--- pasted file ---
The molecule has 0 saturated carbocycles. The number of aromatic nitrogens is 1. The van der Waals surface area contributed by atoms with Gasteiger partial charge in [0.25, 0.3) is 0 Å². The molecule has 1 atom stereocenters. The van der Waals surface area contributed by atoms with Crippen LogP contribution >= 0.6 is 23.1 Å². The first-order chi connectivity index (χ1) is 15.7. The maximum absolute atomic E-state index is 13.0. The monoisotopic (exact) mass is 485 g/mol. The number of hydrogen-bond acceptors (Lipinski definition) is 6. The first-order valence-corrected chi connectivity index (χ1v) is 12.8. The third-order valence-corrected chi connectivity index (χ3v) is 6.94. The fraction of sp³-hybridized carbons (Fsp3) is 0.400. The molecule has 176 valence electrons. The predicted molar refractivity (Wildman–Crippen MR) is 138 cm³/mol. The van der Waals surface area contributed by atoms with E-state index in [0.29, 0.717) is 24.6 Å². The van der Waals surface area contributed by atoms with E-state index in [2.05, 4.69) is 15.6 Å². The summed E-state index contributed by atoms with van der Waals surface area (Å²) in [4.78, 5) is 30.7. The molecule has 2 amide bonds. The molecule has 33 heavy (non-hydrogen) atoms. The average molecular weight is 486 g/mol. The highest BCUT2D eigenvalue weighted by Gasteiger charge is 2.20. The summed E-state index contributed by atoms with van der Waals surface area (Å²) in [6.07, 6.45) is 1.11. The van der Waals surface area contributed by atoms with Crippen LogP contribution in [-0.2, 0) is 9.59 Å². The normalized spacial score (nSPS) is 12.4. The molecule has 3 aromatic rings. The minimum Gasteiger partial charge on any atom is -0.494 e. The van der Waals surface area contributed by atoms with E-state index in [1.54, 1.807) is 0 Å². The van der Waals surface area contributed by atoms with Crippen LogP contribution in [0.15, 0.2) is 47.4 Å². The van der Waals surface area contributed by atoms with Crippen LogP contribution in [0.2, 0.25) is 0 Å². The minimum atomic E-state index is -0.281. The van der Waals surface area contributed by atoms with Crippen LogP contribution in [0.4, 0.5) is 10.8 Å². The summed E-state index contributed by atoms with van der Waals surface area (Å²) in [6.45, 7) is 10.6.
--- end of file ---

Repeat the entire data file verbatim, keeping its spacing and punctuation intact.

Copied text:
The molecule has 0 saturated carbocycles. The number of aromatic nitrogens is 1. The van der Waals surface area contributed by atoms with Gasteiger partial charge in [0.25, 0.3) is 0 Å². The molecule has 1 atom stereocenters. The van der Waals surface area contributed by atoms with Crippen LogP contribution >= 0.6 is 23.1 Å². The first-order chi connectivity index (χ1) is 15.7. The maximum absolute atomic E-state index is 13.0. The monoisotopic (exact) mass is 485 g/mol. The number of hydrogen-bond acceptors (Lipinski definition) is 6. The first-order valence-corrected chi connectivity index (χ1v) is 12.8. The third-order valence-corrected chi connectivity index (χ3v) is 6.94. The fraction of sp³-hybridized carbons (Fsp3) is 0.400. The molecule has 176 valence electrons. The predicted molar refractivity (Wildman–Crippen MR) is 138 cm³/mol. The van der Waals surface area contributed by atoms with E-state index in [0.29, 0.717) is 24.6 Å². The van der Waals surface area contributed by atoms with E-state index in [2.05, 4.69) is 15.6 Å². The summed E-state index contributed by atoms with van der Waals surface area (Å²) in [4.78, 5) is 30.7. The molecule has 2 amide bonds. The molecule has 33 heavy (non-hydrogen) atoms. The average molecular weight is 486 g/mol. The highest BCUT2D eigenvalue weighted by Gasteiger charge is 2.20. The summed E-state index contributed by atoms with van der Waals surface area (Å²) in [6.07, 6.45) is 1.11. The van der Waals surface area contributed by atoms with Crippen LogP contribution in [-0.2, 0) is 9.59 Å². The normalized spacial score (nSPS) is 12.4. The molecule has 3 aromatic rings. The minimum Gasteiger partial charge on any atom is -0.494 e. The van der Waals surface area contributed by atoms with E-state index in [1.54, 1.807) is 0 Å². The van der Waals surface area contributed by atoms with Crippen LogP contribution in [0.15, 0.2) is 47.4 Å². The van der Waals surface area contributed by atoms with Crippen LogP contribution in [0.2, 0.25) is 0 Å². The minimum atomic E-state index is -0.281. The van der Waals surface area contributed by atoms with Crippen LogP contribution in [0.4, 0.5) is 10.8 Å². The summed E-state index contributed by atoms with van der Waals surface area (Å²) in [6.45, 7) is 10.6.